Monday, March 10, 2014

Movie Update

And, like television, two years have gone by since a best films list has been put up on here. So here they are, with a couple of new ones making the cut.

My Top 101 Movies by Year

Sherlock, Jr. (1924)

Buster Keaton directs and stars in this under an hour comedy as the young, extremely agile, film projectionist. The sight gags are some of the best (and most copied) in cinema.

Sunrise (1927)

Moving story of a couple's romance, the camera transports the viewer through film, photo and painting in a hallucinatory, but beautiful, reverie.

The Last Command (1928)

The tragedy only deepens since it's cast as a farce: a general of the Russian army banished after the Revolution finds himself playing himself in a movie in Hollywood.

The Passion of Joan of Arc (1928)

Falconetti's brilliant portrayal of Joan and the visually stunning shots and close-ups make for one of the most beautiful and moving films ever made.

A Man with a Movie Camera (1929)

Incredible cinematography documenting modern Soviet Russia, no other film has such a unique and powerful structure, rewriting the language of how to view film.

M (1931)

Fritz Lang's psychological thriller was initially a docudrama of current events, which has subsequently become an allegory of public and private madness.

Grand Hotel (1932)

This is as close to Chekhov as I can get: A series of character portraits performed but some of the best actors of the day as they cross paths in the Grand Hotel: Garbo, Beery, two Barrymores, and Crawford.

Duck Soup (1933)

The best of the Marx's films, splendidly blending slapstick and witty dialogue, most of Groucho's quotes come from this one.

King Kong (1933)

The fun thriller that still is a good watch, even if the graphics aren't fantastic, Kong entertains in the classic scenes.

Camille (1936)

Greta Garbo's best performance as a social climber who is torn between the lap of luxury and true love, each scene is gripping as the plot develops.

Dodsworth (1936)

The finely mature story of a husband and wife's respective, and very different, midlife crises.

Modern Times (1936)

Chaplin's best performance blends humor with social satire (the first images are of sheep juxtaposed by people leaving a subway) in a light-hearted romance.

Grand Illusion (1937)

Renoir tells the story of a group of officers who escape from prisoner of war camps during the Second World War. Throughout the humanity, and sagacity, of both sides muse on deeper themes.

Olympia (1938)

One of the most stunning documentaries ever made by Leni Reifenstahl brilliantly portraying the human physique.

Ninotchka (1939)

Splendidly humorous story focuses on Garbo's cold Soviet exterior melting in Paris, surrounded by amusing characters in outstanding situations.

The Wizard of Oz (1939)

Flying monkeys, a cowardly lion and great songs add to an engaging plot of Dorothy's quest to find the Wonderful Wizard.

Fantasia (1940)

One of Disney's best cinematic pieces, brilliant animation of mushrooms, dinosaurs, and a Night on Bald Mountain accompany the classical music.

His Girl Friday (1940)

Cary Grant and Rosalind Russell compliment each other in one of the funniest and best written romantic comedies ever about reporters fighting for a story.

Citizen Kane (1941)

Watch this for Orson Welles' performance. The story is intriguing enough, and the cinematography is, on average, good. But Welles' acting makes viewing worthwhile.

Casablanca (1942)

If you've not heard of this film, or quote it, then you must've been living under a rock.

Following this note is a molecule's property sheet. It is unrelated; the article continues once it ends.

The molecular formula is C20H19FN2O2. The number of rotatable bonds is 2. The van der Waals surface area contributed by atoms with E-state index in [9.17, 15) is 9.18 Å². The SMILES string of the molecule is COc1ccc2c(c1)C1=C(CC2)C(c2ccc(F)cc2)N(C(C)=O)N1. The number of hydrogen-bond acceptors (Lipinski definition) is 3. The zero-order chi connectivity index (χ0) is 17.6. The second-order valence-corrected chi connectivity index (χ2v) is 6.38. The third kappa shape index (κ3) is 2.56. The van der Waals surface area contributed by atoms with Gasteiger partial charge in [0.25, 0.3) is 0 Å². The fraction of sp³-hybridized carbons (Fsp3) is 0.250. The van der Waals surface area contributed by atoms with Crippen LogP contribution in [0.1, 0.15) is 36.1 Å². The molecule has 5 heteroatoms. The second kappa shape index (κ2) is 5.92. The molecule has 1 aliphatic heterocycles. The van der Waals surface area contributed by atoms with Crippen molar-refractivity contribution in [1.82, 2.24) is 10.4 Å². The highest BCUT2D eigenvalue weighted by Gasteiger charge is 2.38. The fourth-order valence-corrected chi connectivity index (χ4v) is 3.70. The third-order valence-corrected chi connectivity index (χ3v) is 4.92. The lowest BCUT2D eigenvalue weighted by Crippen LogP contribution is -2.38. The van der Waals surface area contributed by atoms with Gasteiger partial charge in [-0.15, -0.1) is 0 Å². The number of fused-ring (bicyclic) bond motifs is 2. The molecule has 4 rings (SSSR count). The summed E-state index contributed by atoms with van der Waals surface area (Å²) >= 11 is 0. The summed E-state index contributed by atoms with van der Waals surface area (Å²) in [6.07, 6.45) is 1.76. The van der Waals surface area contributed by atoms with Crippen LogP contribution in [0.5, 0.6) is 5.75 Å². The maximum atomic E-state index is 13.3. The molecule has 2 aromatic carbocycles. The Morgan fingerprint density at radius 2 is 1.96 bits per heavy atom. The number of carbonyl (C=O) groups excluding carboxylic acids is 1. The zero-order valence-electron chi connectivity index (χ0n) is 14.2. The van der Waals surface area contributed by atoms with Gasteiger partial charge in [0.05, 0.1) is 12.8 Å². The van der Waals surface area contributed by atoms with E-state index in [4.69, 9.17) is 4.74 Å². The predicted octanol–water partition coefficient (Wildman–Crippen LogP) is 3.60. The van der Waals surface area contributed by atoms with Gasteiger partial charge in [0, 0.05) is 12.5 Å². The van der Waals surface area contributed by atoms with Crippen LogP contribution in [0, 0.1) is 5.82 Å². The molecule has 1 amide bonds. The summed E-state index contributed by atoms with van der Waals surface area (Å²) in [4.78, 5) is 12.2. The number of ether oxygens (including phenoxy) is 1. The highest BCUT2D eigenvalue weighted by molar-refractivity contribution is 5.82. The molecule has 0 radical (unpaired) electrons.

Children of Paradise (1945)

Brilliant acting about a troupe of actors in France in the 1830's who are trying for love, fame, or to just get by.

Notorious (1946)

The Grant-Bergman romance is passionate yet bitter amidst the undercover spy suspense in Rio.

The Third Man (1949)

Film Noir peak with supreme acting by Orson Welles as the mysterious Harry Lime.

White Heat (1949)

Cagney's brutal character will keep you on the edge of your seat as his tragic story relentlessly plays out.

An American in Paris (1951)

Gene Kelley takes the title role in a romantic musical comedy featuring great dance sequences, Gershiwn's score, and Oscar Levant's masterful piano pieces.

Ikiru (1952)

Kurosawa's story of an elderly bureaucrat who looks back and realizes his life has been of no consequence, leading to redemption; the counter 'It's a Wonderful Life'.

Umberto D. (1952)

The entire cast is comprised of non-professional actors, a fact no one could figure out on their own. The moving story of an aging pensioner's struggle accompanied by his dog.

Ugetsu (1953)

The story of two couples, neighbors, and their various fortunes in war: all four take different paths in the chaos and have their own trials to overcome.

Seven Samurai (1954)

Kurosawa's epic of the seven samurai without a leader who must protect a farming village from gangs.

The Apu Trilogy (1955, 56, 59)

Satyajit Ray's magnificent three-part film tells the story of a child, an adolescent, and a young man's hardships and triumphs.

Smiles of a Summer Night (1955)

Bergman claimed he had two options that summer: "Write Smiles of a Summer Night or kill myself." Luckily he chose the path of endearing romantic comedy.

Invasion of the Body Snatchers (1956)

It's hard to see this sci-fi horror as more than just a glorified 'B' movie or allegory of rampant McCarthyism. But it succeeds in terrifying the viewer with an original, frightening depiction of humanity.

Bridge on the River Kwai (1957)

Alec Guiness' best role as the British Officer holding on to his principles in a Japanese POW camp that is trying to break his spirit.

Sweet Smell of Success (1957)

Great drama doesn't require over the top scenarios: Tony Curtis is a small-time press agent up against the giant of his world: a columnist who refuses to make him.

Vertigo (1958)

Jimmy Stewart's great performance as the retired detective who investigates the split personality and past of a beautiful woman with whom he falls in love.

The 400 Blows (1959)